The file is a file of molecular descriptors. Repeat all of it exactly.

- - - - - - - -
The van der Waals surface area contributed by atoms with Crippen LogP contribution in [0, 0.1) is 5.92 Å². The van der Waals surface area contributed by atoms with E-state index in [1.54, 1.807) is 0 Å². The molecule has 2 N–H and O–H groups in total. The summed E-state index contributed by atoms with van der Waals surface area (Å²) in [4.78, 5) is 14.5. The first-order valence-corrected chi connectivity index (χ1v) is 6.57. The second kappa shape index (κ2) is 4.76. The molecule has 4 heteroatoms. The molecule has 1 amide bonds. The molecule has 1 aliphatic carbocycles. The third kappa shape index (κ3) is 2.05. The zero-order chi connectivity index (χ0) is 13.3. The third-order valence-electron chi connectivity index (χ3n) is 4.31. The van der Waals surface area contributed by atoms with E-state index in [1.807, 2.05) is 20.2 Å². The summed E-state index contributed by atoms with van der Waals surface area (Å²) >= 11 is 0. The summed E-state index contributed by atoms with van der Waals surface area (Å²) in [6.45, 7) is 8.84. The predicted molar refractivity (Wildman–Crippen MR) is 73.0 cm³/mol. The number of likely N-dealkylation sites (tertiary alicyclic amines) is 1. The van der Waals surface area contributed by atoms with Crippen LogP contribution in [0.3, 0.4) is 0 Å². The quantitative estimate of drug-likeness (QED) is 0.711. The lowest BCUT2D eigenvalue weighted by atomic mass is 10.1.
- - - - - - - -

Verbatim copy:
The van der Waals surface area contributed by atoms with Crippen LogP contribution in [0, 0.1) is 5.92 Å². The van der Waals surface area contributed by atoms with E-state index in [1.54, 1.807) is 0 Å². The molecule has 2 N–H and O–H groups in total. The summed E-state index contributed by atoms with van der Waals surface area (Å²) in [4.78, 5) is 14.5. The first-order valence-corrected chi connectivity index (χ1v) is 6.57. The second kappa shape index (κ2) is 4.76. The molecule has 4 heteroatoms. The molecule has 1 amide bonds. The molecule has 1 aliphatic carbocycles. The third kappa shape index (κ3) is 2.05. The zero-order chi connectivity index (χ0) is 13.3. The third-order valence-electron chi connectivity index (χ3n) is 4.31. The van der Waals surface area contributed by atoms with E-state index in [1.807, 2.05) is 20.2 Å². The summed E-state index contributed by atoms with van der Waals surface area (Å²) >= 11 is 0. The summed E-state index contributed by atoms with van der Waals surface area (Å²) in [6.45, 7) is 8.84. The predicted molar refractivity (Wildman–Crippen MR) is 73.0 cm³/mol. The number of likely N-dealkylation sites (tertiary alicyclic amines) is 1. The van der Waals surface area contributed by atoms with Crippen LogP contribution in [0.3, 0.4) is 0 Å². The quantitative estimate of drug-likeness (QED) is 0.711. The lowest BCUT2D eigenvalue weighted by atomic mass is 10.1.